Uganda finds suicide vest, makes several arrests

KAMPALA (Reuters) - Ugandan police have found an unexploded suicide vest and arrested six of the more than 20 Somalis and Ugandans suspected of planning twin bombings that killed 76 soccer fans on Sunday, an intelligence source said.

Somali al Shabaab Islamists linked to al Qaeda said they had carried out the attacks on a crowded restaurant and a rugby club in the Ugandan capital while fans watched the World Cup final on television.

A senior U.S. official in Washington said there were indications that al Shabaab’s claim of responsibility was authentic, marking the first time the group had struck outside Somalia.

Washington has been in contact with Uganda and other governments in the region to determine whether al Shabaab is plotting more attacks and to share intelligence and decide on all “appropriate measures,” the official said.

An al Shabaab official said there had been no suicide bombers involved in the attack on Uganda, which has peacekeepers in Somalia.

A Ugandan military intelligence source told Reuters that intelligence officials had received a tip-off last month that an attack was being planned. But the U.S. official said Washington was not aware of any advance warning.

“On June 17 an informer from the Kisenyi suburb of Kampala told intelligence that some Somalis were planning an attack during the World Cup,” the Uganda source said.

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The official said more than 20 people, Somalis and Ugandans, were involved in planning the attacks. “So far we have arrested six people from that racket,” he said.

Al Shabaab has threatened more attacks unless Uganda and Burundi withdraw their peacekeepers from the African Union peacekeeping force in Somalia, where the militants are fighting the government and control large parts of the country.

Police said the suicide vest found late on Monday at a third site was designed so it could be planted, rather than worn.

“Rage blessed those who carried the attack and expected a long life for them. That shows there was no suicide bomb. These were planted,” a man who identified himself as Yonis, assistant to al Shabaab spokesman Sheikh Ali Mohamud Rage, told Reuters.

As well as banning alcohol, al Shabaab has prohibited watching soccer matches in areas under its control.

Coordinated attacks are a hallmark of al Qaeda and groups linked to Osama bin Laden’s militant network. But for al Shabaab, it would be the first time the militants have taken their push for power internationally.

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“I think that there’s a common recognition that this is a new phase for al Shabaab in terms of expanding their geographic reach unfortunately,” U.S. Homeland Security Secretary Janet Napolitano told reporters.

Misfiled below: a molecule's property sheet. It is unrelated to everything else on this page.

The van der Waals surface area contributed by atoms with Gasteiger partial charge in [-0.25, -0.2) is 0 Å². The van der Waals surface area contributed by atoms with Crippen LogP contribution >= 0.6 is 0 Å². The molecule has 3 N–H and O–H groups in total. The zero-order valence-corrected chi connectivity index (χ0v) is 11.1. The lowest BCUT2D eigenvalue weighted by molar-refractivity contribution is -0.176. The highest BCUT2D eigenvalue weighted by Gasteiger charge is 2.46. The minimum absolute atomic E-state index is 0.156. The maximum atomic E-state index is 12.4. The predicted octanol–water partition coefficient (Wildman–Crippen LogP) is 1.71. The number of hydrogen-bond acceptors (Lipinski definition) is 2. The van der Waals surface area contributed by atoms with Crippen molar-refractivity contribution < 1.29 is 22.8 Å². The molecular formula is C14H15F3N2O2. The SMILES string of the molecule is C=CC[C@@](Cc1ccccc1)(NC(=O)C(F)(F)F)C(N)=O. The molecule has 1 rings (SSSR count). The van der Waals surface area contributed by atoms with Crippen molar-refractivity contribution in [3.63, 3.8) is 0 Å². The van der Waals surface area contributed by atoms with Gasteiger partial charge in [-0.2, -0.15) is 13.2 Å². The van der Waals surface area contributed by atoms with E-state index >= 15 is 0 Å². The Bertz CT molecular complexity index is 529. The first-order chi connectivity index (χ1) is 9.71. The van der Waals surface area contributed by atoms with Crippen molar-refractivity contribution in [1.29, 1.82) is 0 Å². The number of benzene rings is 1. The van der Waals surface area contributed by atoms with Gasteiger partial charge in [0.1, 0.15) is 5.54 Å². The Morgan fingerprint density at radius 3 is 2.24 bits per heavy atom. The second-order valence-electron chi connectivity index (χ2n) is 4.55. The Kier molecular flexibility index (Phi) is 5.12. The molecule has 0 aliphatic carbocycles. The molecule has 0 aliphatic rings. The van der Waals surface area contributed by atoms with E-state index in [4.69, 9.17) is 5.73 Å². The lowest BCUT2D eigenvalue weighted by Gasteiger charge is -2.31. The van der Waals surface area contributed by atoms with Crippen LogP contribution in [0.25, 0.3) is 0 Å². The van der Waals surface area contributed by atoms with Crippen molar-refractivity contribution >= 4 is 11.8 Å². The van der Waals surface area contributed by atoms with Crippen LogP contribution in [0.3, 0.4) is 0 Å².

“We are constantly looking at ways that we can increase our preparation for, prevention of, and interdiction of any type of terrorist attack before it should occur on our own soil,” she said.

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The U.S. official who briefed reporters in Washington said al Shabaab had been “on our radar screen,” had links to al Qaeda in East Africa and al Qaeda in the Arabian Peninsula.

The official said the Kampala attack was in line with threats to broaden its targets, but did not directly answer a question whether the group might pose a specific danger to the United States.

The African Union said Uganda would still host a summit of African leaders this month and that it would not be deterred from its peacekeeping mission.

“The government of Uganda added there will be no danger to visiting heads of state and dignitaries ... The AU summit will not be disturbed by this incident,” Noureddine Mezni, spokesperson for AU commission chairman Jean Ping told Reuters.

Regional bloc IGAD also said it would not be cowed and would continue to support the Western-backed government in Somalia.

“We shall continue with our plans to increase peacekeepers in Somalia to over 8,000 and we hope to have the extra troops in the country by the second week of August,” executive secretary Mahboud Maalim told journalists in the Kenyan capital Nairobi.

Last week IGAD members Kenya, Uganda, Sudan, Ethiopia, Somalia and Djibouti said they eventually wanted 20,000 troops from the AU and United Nations deployed in Somalia.

Uganda’s opposition Forum for Democratic Change party urged President Yoweri Museveni to pull his peacekeepers out and said it planned a withdrawal if it won elections in 2011.

“There is no peace to keep in Somalia and Uganda has no strategic interest there. We’re just sacrificing our children for nothing,” party spokesman Wafula Oguttu told Reuters.

Analysts say any sustained bombing campaign would damage Uganda’s investment climate, but a one-off attack was unlikely to deter major companies such as British hydrocarbons explorer Tullow Oil from investing.

Direct foreign investment in east Africa’s third largest economy has surged, driven by oil exploration along the western border with the Democratic Republic of Congo.

One American was among the dead. The U.S. embassy in South Africa said five other U.S. citizens who had been wounded had been evacuated to Johannesburg and Nairobi. An FBI team is in Kampala, the U.S. State Department said.

Additional reporting by Barry Malone in Addis Ababa, Jon Herskovitz in Johannesburg, Matt Spetalnick and Jeremy Pelofsky in Washington, Abdi Sheikh in Mogadishu, Sahra Abdi and Abdiaziz Hassan in Nairobi; Writing by Richard Lough; Editing by Jon Hemming and Chris Wilson